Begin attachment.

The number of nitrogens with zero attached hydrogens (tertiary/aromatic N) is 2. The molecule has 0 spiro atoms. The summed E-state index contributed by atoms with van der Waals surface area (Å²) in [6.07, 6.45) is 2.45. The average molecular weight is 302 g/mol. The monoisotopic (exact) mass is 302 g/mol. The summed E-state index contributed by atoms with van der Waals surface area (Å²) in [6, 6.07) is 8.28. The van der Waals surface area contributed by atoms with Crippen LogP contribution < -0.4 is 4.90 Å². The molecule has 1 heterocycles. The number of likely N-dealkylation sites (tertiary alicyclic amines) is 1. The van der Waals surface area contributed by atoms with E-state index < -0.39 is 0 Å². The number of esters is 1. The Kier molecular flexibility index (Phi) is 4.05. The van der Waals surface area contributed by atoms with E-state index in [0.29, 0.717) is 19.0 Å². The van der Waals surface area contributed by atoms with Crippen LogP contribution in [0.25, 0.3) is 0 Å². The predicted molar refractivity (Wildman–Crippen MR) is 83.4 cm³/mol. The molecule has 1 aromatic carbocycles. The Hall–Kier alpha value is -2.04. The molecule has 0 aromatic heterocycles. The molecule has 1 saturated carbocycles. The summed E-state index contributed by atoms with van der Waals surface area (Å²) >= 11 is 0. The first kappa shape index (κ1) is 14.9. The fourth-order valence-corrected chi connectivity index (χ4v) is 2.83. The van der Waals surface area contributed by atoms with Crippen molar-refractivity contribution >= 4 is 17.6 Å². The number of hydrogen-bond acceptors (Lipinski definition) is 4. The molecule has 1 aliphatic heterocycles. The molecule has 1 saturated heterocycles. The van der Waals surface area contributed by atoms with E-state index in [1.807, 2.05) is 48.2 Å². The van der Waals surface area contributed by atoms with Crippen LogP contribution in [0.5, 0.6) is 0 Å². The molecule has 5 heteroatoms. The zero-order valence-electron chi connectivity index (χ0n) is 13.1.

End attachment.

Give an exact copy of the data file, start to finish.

The number of nitrogens with zero attached hydrogens (tertiary/aromatic N) is 2. The molecule has 0 spiro atoms. The summed E-state index contributed by atoms with van der Waals surface area (Å²) in [6.07, 6.45) is 2.45. The average molecular weight is 302 g/mol. The monoisotopic (exact) mass is 302 g/mol. The summed E-state index contributed by atoms with van der Waals surface area (Å²) in [6, 6.07) is 8.28. The van der Waals surface area contributed by atoms with Crippen LogP contribution < -0.4 is 4.90 Å². The molecule has 1 heterocycles. The number of likely N-dealkylation sites (tertiary alicyclic amines) is 1. The van der Waals surface area contributed by atoms with E-state index < -0.39 is 0 Å². The number of esters is 1. The Kier molecular flexibility index (Phi) is 4.05. The van der Waals surface area contributed by atoms with E-state index in [0.29, 0.717) is 19.0 Å². The van der Waals surface area contributed by atoms with Crippen LogP contribution in [0.25, 0.3) is 0 Å². The predicted molar refractivity (Wildman–Crippen MR) is 83.4 cm³/mol. The molecule has 1 aromatic carbocycles. The Hall–Kier alpha value is -2.04. The molecule has 0 aromatic heterocycles. The molecule has 1 saturated carbocycles. The summed E-state index contributed by atoms with van der Waals surface area (Å²) >= 11 is 0. The first kappa shape index (κ1) is 14.9. The fourth-order valence-corrected chi connectivity index (χ4v) is 2.83. The van der Waals surface area contributed by atoms with Crippen molar-refractivity contribution >= 4 is 17.6 Å². The number of hydrogen-bond acceptors (Lipinski definition) is 4. The molecule has 1 aliphatic heterocycles. The molecule has 1 saturated heterocycles. The van der Waals surface area contributed by atoms with E-state index in [1.807, 2.05) is 48.2 Å². The van der Waals surface area contributed by atoms with Crippen LogP contribution in [0.5, 0.6) is 0 Å². The molecule has 5 heteroatoms. The zero-order valence-electron chi connectivity index (χ0n) is 13.1.